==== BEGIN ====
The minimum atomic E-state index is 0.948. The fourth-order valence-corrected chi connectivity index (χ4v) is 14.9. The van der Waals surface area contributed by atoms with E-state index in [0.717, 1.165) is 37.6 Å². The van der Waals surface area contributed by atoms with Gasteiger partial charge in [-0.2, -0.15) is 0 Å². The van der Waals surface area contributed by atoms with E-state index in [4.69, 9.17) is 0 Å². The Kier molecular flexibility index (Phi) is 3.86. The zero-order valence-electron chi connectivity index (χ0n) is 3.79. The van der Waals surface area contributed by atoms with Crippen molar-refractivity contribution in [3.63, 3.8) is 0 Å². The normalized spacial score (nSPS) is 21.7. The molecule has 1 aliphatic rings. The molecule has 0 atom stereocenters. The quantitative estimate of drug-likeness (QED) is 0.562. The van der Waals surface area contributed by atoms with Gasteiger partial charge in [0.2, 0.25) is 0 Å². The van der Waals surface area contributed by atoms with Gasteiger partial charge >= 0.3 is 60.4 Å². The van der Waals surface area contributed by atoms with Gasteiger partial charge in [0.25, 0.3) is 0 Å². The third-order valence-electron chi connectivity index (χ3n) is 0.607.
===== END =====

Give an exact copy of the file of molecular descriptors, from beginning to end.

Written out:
The minimum atomic E-state index is 0.948. The fourth-order valence-corrected chi connectivity index (χ4v) is 14.9. The van der Waals surface area contributed by atoms with E-state index in [0.717, 1.165) is 37.6 Å². The van der Waals surface area contributed by atoms with Gasteiger partial charge in [-0.2, -0.15) is 0 Å². The van der Waals surface area contributed by atoms with E-state index in [4.69, 9.17) is 0 Å². The Kier molecular flexibility index (Phi) is 3.86. The zero-order valence-electron chi connectivity index (χ0n) is 3.79. The van der Waals surface area contributed by atoms with Crippen molar-refractivity contribution in [3.63, 3.8) is 0 Å². The normalized spacial score (nSPS) is 21.7. The molecule has 1 aliphatic rings. The molecule has 0 atom stereocenters. The quantitative estimate of drug-likeness (QED) is 0.562. The van der Waals surface area contributed by atoms with Gasteiger partial charge in [0.2, 0.25) is 0 Å². The van der Waals surface area contributed by atoms with Gasteiger partial charge >= 0.3 is 60.4 Å². The van der Waals surface area contributed by atoms with Gasteiger partial charge in [0.25, 0.3) is 0 Å². The third-order valence-electron chi connectivity index (χ3n) is 0.607.